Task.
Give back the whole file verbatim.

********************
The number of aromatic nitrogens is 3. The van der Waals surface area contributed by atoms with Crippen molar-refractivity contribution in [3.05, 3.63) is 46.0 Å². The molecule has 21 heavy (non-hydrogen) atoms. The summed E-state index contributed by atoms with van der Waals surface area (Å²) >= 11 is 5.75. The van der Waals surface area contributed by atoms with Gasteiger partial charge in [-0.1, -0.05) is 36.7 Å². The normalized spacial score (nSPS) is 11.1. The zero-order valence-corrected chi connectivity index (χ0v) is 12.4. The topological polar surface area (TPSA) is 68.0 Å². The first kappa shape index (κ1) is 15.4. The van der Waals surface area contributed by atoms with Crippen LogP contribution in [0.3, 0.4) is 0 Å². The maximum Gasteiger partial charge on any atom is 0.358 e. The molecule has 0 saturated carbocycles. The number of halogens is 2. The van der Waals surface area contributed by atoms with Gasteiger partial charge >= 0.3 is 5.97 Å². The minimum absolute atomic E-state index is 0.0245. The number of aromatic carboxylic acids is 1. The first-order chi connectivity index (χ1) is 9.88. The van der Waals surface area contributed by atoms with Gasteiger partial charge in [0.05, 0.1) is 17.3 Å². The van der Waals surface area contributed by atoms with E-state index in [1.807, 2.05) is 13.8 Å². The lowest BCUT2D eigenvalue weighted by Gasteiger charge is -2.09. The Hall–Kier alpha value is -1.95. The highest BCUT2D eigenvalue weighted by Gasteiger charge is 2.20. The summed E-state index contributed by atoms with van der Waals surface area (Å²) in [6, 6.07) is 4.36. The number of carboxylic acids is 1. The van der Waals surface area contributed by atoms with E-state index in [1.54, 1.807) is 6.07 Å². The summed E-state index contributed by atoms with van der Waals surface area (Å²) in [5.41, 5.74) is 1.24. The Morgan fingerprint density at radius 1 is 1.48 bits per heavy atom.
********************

The number of aromatic nitrogens is 3. The van der Waals surface area contributed by atoms with Crippen molar-refractivity contribution in [3.05, 3.63) is 46.0 Å². The molecule has 21 heavy (non-hydrogen) atoms. The summed E-state index contributed by atoms with van der Waals surface area (Å²) >= 11 is 5.75. The van der Waals surface area contributed by atoms with Gasteiger partial charge in [-0.1, -0.05) is 36.7 Å². The normalized spacial score (nSPS) is 11.1. The zero-order valence-corrected chi connectivity index (χ0v) is 12.4. The topological polar surface area (TPSA) is 68.0 Å². The first kappa shape index (κ1) is 15.4. The van der Waals surface area contributed by atoms with Crippen LogP contribution in [0.3, 0.4) is 0 Å². The maximum Gasteiger partial charge on any atom is 0.358 e. The molecule has 0 saturated carbocycles. The number of halogens is 2. The van der Waals surface area contributed by atoms with Gasteiger partial charge >= 0.3 is 5.97 Å². The minimum absolute atomic E-state index is 0.0245. The number of aromatic carboxylic acids is 1. The first-order chi connectivity index (χ1) is 9.88. The van der Waals surface area contributed by atoms with Gasteiger partial charge in [0.05, 0.1) is 17.3 Å². The van der Waals surface area contributed by atoms with E-state index in [1.807, 2.05) is 13.8 Å². The lowest BCUT2D eigenvalue weighted by Gasteiger charge is -2.09. The Hall–Kier alpha value is -1.95. The highest BCUT2D eigenvalue weighted by Gasteiger charge is 2.20. The summed E-state index contributed by atoms with van der Waals surface area (Å²) in [6, 6.07) is 4.36. The number of carboxylic acids is 1. The van der Waals surface area contributed by atoms with E-state index in [1.54, 1.807) is 6.07 Å². The summed E-state index contributed by atoms with van der Waals surface area (Å²) in [5.41, 5.74) is 1.24. The Morgan fingerprint density at radius 1 is 1.48 bits per heavy atom.